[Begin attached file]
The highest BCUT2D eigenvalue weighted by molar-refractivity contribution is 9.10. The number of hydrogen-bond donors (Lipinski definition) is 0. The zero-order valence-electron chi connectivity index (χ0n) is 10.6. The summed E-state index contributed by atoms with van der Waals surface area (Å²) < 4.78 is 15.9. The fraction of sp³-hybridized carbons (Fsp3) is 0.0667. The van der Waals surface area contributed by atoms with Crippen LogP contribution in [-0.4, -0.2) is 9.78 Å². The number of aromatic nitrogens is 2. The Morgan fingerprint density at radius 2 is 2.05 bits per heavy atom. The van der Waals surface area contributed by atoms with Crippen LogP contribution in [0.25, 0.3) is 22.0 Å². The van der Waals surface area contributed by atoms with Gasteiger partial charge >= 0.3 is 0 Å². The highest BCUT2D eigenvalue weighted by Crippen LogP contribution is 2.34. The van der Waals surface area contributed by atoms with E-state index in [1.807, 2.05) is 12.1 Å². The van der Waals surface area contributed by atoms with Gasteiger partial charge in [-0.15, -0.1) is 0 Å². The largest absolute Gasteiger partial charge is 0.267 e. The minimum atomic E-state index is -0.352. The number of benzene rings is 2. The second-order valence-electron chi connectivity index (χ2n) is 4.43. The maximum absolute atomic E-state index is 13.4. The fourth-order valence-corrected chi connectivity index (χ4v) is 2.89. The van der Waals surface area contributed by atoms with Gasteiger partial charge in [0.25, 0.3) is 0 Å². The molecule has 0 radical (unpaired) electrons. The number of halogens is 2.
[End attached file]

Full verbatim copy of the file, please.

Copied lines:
The highest BCUT2D eigenvalue weighted by molar-refractivity contribution is 9.10. The number of hydrogen-bond donors (Lipinski definition) is 0. The zero-order valence-electron chi connectivity index (χ0n) is 10.6. The summed E-state index contributed by atoms with van der Waals surface area (Å²) < 4.78 is 15.9. The fraction of sp³-hybridized carbons (Fsp3) is 0.0667. The van der Waals surface area contributed by atoms with Crippen LogP contribution in [-0.4, -0.2) is 9.78 Å². The number of aromatic nitrogens is 2. The Morgan fingerprint density at radius 2 is 2.05 bits per heavy atom. The van der Waals surface area contributed by atoms with Crippen LogP contribution in [0.25, 0.3) is 22.0 Å². The van der Waals surface area contributed by atoms with Gasteiger partial charge >= 0.3 is 0 Å². The highest BCUT2D eigenvalue weighted by Crippen LogP contribution is 2.34. The van der Waals surface area contributed by atoms with E-state index in [1.807, 2.05) is 12.1 Å². The van der Waals surface area contributed by atoms with Gasteiger partial charge in [-0.15, -0.1) is 0 Å². The largest absolute Gasteiger partial charge is 0.267 e. The minimum atomic E-state index is -0.352. The number of benzene rings is 2. The second-order valence-electron chi connectivity index (χ2n) is 4.43. The maximum absolute atomic E-state index is 13.4. The fourth-order valence-corrected chi connectivity index (χ4v) is 2.89. The van der Waals surface area contributed by atoms with Gasteiger partial charge in [0.25, 0.3) is 0 Å². The molecule has 0 radical (unpaired) electrons. The number of halogens is 2.